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Feds propose $1.8 million fine in Wisconsin plant explosion

In this June 1, 2017 photo, part of the Didion Milling Plant lies in ruins following a May 31, 2017, explosion in Cambria, Wis. (John Hart / Associated Press)
In this June 1, 2017 photo, part of the Didion Milling Plant lies in ruins following a May 31, 2017, explosion in Cambria, Wis. (John Hart / Associated Press)
By Todd Richmond Associated Press

MADISON, Wis. – A Wisconsin milling company should pay $1.8 million in fines for failing to prevent a fatal plant explosion earlier this year, federal labor officials announced Friday.

The Didion Milling Co. corn processing plant in Cambria exploded on May 31, killing five workers and injuring 12 more, including an employee who had to have both legs amputated after the blast sent a railroad car crashing down on him.

The Occupational Safety and Health Administration issued a news release Friday saying that an accumulation of highly combustible grain dust probably caused the explosion.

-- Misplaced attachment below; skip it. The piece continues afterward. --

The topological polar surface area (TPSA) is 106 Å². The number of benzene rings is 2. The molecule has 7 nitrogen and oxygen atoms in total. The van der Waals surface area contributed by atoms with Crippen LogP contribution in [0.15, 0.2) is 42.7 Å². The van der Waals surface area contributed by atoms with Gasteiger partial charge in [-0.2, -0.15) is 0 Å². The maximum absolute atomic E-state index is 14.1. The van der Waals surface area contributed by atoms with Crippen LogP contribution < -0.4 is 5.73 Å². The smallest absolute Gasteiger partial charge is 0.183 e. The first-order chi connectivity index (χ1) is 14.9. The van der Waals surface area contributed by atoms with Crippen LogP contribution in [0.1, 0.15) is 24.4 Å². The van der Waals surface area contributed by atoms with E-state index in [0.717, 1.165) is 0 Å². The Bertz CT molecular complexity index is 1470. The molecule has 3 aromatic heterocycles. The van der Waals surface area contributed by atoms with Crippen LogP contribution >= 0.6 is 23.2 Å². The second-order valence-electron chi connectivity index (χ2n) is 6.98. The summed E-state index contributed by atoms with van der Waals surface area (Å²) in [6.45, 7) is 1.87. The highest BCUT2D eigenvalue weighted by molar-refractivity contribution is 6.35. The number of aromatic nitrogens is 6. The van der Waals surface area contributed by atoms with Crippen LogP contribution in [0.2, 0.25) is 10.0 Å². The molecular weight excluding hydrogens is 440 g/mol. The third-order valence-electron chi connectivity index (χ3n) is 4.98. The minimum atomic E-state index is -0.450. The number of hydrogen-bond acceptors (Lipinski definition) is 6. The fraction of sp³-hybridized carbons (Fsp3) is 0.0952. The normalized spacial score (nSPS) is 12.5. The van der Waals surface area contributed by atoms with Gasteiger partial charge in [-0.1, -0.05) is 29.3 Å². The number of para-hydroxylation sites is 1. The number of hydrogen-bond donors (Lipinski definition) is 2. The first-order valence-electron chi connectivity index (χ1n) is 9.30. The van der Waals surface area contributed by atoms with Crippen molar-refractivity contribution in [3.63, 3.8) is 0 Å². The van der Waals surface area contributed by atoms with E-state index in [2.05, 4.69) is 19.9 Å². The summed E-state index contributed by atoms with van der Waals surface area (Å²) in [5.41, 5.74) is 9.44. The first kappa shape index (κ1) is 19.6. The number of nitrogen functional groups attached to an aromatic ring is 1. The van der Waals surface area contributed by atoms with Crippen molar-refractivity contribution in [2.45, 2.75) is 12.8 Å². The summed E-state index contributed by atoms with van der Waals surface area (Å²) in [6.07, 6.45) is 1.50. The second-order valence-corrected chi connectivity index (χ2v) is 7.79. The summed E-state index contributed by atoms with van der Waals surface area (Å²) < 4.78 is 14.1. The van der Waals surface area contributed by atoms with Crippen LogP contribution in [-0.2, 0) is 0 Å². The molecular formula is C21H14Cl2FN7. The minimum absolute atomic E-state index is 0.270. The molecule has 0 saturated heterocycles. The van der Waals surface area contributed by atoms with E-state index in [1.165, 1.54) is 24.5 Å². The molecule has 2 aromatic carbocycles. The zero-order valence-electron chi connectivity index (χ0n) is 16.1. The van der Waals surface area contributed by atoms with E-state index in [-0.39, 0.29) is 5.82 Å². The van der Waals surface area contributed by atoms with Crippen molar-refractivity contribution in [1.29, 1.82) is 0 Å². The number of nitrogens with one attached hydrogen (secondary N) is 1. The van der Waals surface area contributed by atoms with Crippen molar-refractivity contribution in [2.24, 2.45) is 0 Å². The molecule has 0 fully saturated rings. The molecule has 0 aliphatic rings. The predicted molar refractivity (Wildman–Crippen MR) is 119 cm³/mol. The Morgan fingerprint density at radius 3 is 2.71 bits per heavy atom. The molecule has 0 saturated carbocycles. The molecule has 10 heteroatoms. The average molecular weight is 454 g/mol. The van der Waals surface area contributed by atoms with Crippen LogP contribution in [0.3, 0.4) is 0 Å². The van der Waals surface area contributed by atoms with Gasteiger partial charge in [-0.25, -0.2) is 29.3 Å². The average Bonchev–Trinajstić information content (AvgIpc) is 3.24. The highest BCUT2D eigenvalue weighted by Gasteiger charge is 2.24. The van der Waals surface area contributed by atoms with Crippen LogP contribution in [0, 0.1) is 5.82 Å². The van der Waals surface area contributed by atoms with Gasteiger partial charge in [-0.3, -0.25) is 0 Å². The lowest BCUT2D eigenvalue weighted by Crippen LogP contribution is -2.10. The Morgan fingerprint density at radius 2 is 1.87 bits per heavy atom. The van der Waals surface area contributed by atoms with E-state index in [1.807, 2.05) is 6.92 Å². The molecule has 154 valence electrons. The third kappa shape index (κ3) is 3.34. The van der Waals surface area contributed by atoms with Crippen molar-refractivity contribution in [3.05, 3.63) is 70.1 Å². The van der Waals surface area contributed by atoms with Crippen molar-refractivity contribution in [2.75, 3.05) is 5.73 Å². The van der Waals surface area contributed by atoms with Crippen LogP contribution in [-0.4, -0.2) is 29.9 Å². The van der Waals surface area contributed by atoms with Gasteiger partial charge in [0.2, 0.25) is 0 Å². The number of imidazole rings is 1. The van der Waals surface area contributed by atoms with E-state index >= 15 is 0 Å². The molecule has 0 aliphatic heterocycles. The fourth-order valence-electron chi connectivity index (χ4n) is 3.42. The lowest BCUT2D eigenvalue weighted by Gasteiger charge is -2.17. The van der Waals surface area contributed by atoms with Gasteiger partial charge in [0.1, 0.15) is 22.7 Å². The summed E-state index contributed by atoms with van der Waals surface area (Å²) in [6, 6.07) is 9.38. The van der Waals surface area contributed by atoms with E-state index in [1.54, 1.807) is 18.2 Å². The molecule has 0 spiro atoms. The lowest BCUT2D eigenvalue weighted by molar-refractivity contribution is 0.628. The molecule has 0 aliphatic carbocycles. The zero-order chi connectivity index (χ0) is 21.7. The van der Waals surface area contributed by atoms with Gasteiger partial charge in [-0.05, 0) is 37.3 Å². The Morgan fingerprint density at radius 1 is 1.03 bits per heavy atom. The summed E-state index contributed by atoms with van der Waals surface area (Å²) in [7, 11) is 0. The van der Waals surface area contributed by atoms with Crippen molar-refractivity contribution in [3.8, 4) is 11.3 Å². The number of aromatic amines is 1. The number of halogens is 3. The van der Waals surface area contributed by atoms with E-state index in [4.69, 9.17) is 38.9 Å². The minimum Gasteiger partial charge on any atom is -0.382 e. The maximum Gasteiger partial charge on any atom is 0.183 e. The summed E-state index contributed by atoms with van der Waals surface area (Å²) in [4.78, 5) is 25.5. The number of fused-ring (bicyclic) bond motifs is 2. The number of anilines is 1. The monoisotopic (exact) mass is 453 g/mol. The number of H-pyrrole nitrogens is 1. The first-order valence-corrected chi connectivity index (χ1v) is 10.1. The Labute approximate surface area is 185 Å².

The agency said the explosion was preventable and issued 19 citations against the company for violations including failing to maintain equipment, failing to implement a program to control dust accumulations, failing to shut down ignition sources, failing to prevent static electricity discharges, failing to provide adequate protective equipment to workers and failing to correct malfunctioning dust collection systems. OSHA officials proposed fining the company $1.84 million.

“Didion Milling could have prevented this tragedy if it had addressed hazards that are well-known in this industry,” said OSHA Regional Administrator Ken Nishiyama Atha. “Instead, their disregard for the law led to an explosion that claimed the lives of workers, and heartbreak for their families and the community.”

The company has 15 business days from receiving the citations to comply with the fine, request a conference with OSHA’s area director or contest the findings before the Occupational Safety and Health Review Commission. The commission is an independent federal agency that decides disputes over OSHA citations and penalties.

Didion officials said in a statement Friday afternoon that they disagree with the severity of the penalties and OSHA’s conclusions. They said they’re working with their attorneys to decide how to proceed.

They added they plan to build a new plant with state-of-the-art safety equipment.

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